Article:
WPF - Actor Model as a Model layer for MVVM

WPF Team Blog
04 September 2018

A little while ago, we received some very interesting feedback from one of our DevExpress MVPs, Mikhail Shubin, who had created an Actor-based implementation of a model layer with a WPF MVVM application. I have been interested in Actor models for a long time, so I thought this was pretty exciting. We decided to publish his demo as a knowledge base article, so others can benefit from it.

To give you some background, the Actor Model (follow the link for a detailed explanation on Wikipedia) is a pattern that helps create loosely coupled entities called Actors which execute concurrently and can be deployed in distributed systems. Actors use message passing to communicate, and actors as well as messages are very light-weight so that very large numbers of both can be handled by typical implementations. Actors usually form fault-tolerant logical systems where they are organized hierarchically, with parents being responsible for the supervision of their children. Erlang is a platform that became famous for its Actor Model support, and Scala also offers it as a standard API. For .NET there are several library based implementations and Mikhail chose Proto.Actor for his application.

Without further ado, here is the KB article that shows some technical examples and includes a demo application: KB Article T630656

8 comment(s)
Dom Sinclair
Dom Sinclair

Oliver, your last link to the knowledgebase article doesn't appear to work, at least not at the time of writing this.

4 September, 2018
Mikhail Shubin [DevExpress MVP]
Mikhail Shubin [DevExpress MVP]

Hi Dom,

You're right, the correct link to the KN article is below:

www.devexpress.com/.../actor-model-as-a-model-layer-in-the-wpf-mvvm-application

4 September, 2018
Dom Sinclair
Dom Sinclair

Interesting concept by the way Mikhail, I'm going to print it up and take it away for a little light holiday reading!  Now that I finally have an understanding of MVVM I stand a much better chance of understanding what's actually going on.

4 September, 2018
Cyril Leuba
Cyril Leuba

Do you see any benefit using an actor-oriented approach in a single-threaded environnement over an object-oriented approach ?

If immutability is achieved in the "model" with an object-oriented approach, does it bring value to use an actor-oriented framework instead ?

4 September, 2018
Mikhail Shubin [DevExpress MVP]
Mikhail Shubin [DevExpress MVP]

@Cyril

I think the immutability and concurrency are not the principal benefits of the actor model.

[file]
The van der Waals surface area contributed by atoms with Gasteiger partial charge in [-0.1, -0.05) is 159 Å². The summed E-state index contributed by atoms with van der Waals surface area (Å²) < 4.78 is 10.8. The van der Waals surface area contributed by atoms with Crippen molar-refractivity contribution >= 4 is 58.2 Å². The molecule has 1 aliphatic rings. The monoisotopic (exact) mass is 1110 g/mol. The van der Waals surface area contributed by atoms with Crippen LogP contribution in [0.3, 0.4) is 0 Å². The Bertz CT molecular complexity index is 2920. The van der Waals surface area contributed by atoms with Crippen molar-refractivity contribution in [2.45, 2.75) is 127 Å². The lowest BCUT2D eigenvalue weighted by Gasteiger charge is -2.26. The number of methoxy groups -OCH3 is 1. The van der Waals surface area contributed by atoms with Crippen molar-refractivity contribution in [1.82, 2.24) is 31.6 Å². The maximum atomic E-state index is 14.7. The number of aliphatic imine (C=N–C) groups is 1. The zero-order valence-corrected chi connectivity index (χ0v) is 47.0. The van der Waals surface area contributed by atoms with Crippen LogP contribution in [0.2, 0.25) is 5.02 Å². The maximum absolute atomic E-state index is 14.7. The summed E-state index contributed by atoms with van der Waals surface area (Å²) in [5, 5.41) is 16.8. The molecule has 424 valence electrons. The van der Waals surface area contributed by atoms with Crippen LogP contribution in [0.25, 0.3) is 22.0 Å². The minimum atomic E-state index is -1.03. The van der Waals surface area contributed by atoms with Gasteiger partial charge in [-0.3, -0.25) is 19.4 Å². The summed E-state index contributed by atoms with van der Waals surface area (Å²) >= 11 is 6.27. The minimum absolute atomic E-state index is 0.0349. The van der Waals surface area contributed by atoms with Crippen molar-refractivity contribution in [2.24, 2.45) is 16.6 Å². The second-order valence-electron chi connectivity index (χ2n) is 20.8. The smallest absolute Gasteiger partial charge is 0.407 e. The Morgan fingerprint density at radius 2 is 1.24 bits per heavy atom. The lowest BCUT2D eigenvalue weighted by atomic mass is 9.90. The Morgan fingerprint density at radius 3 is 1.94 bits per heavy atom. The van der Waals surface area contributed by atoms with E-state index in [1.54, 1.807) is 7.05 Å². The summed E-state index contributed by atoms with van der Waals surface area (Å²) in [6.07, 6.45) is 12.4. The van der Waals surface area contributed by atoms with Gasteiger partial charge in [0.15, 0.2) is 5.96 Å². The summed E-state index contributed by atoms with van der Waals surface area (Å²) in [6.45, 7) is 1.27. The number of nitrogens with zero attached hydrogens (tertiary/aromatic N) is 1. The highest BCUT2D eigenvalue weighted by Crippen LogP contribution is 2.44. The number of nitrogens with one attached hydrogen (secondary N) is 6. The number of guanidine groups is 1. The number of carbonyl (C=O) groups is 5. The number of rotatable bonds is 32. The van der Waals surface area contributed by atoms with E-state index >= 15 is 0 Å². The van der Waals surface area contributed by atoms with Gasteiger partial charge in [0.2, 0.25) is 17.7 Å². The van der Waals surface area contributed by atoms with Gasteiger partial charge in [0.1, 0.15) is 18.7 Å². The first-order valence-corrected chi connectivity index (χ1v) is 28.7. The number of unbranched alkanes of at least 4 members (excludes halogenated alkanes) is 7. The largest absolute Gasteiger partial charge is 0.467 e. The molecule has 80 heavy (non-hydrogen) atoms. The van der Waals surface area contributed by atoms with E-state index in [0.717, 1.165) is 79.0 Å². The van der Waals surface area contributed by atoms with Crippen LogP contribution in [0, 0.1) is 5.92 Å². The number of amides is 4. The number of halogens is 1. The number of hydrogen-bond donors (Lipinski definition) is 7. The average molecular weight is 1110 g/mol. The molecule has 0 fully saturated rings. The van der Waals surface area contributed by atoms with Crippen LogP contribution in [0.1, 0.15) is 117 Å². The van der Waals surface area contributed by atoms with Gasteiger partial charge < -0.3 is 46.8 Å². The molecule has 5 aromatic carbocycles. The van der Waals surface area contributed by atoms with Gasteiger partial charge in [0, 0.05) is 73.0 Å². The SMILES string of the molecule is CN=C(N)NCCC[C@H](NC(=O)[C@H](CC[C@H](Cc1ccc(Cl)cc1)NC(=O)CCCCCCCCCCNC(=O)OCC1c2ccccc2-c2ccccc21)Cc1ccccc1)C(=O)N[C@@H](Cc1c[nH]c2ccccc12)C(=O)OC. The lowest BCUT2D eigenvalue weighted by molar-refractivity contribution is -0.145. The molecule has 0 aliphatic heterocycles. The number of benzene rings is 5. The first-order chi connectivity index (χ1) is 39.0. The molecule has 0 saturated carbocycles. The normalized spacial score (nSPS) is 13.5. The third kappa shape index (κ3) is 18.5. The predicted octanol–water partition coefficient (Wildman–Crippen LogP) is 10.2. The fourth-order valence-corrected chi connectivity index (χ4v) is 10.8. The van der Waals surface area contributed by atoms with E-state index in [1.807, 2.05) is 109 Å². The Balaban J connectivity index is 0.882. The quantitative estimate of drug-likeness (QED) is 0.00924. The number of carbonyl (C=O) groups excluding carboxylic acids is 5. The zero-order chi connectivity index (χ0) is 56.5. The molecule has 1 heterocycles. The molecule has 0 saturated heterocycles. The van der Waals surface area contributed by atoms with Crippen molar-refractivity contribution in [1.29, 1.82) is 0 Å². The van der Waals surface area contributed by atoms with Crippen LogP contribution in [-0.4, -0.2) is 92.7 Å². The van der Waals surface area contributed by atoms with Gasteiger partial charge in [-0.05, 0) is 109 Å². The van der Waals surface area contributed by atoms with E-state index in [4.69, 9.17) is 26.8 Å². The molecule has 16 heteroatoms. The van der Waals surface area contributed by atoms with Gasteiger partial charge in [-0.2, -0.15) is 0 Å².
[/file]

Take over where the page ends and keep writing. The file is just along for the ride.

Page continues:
The actor-oriented approach is a high level abstraction over the object-oriented approach.

Actor is an object, which has state and behavior (similar to OO approach), but you don't have access to the actor properties and methods (and even don't need it).

As a result you have high focused and loose coupled code, which can be easily tested.

Actor model helps me to control the code complexity and code maintainability.

4 September, 2018
Cyril Leuba
Cyril Leuba

@Mikail Ok thank you for sharing your point of view. I was emphazing on concurrency because it was (and still is) the only benefit I see from using an actor-oriented approach over a "standard" object-oriented one.

I agree that it produces (very) loose-coupled code but at the price of a low cohesion, which I strive to avoid (see enterprisecraftsmanship.com/.../cohesion-coupling-difference for more details on this).

5 September, 2018
Mikhail Shubin [DevExpress MVP]
Mikhail Shubin [DevExpress MVP]

@Cyril Thanks for the link to this interesting post!

So the code cohesion is a subjective estimation of the code readability, right?

As for me - the readability of code with actors is not worse than in pure OO approach.

Simple example - master-detail grid with lazy loading of details:

   public class MainVM

   {

       private readonly PID _actor;

       public MainVM() { /*. . .*/ }

       public virtual IList<Item1> MasterItems { get; set; }

       public virtual Item1 MasterItem { get; set; }

       public virtual IList<Item2> DetailItems { get; set; }

       protected async void OnMasterItemChanged() =>

           DetailItems = await _actor.RequestAsync<IList<Item2>>(new ItemChanged(MasterItem.Id));

   }

Message class:

   public class ItemChanged

   {

       public int ItemId { get; }

       public ItemChanged(int itemId) => ItemId = itemId;

   }

We've moved DetailItems population method to an actor and I would say that readability has become even better... This actor is responsible for the detail items population only and has a single dependence on the Repository<Item2>.

6 September, 2018
Cyril Leuba
Cyril Leuba

@Mikhail I still think that using something like that:

   DetailsItems = await _items2.GetAsync(MasterItem.Id);

makes the code clearer because _items2 is a kind of strongly typed repository for Item2 and it does not add an extra layer (actor) in between. When reading the code with the actor-oriented approach, the intent is less clear because the VM's direct colaborator is now of type "PID" which has no semantic.

In resumé, I think I would use the new layer of indirection provided by an actor-oriented approach only if it allows me to be abstracted from something I don't want to manage by myself: for example concurrency. But never to make my code more decoupled than what it is by using an object-oriented approach.

Anyway, I think that if we want to continue this discussion, we need to find another channel, since this may not be the appropriate one for such debate.

6 September, 2018

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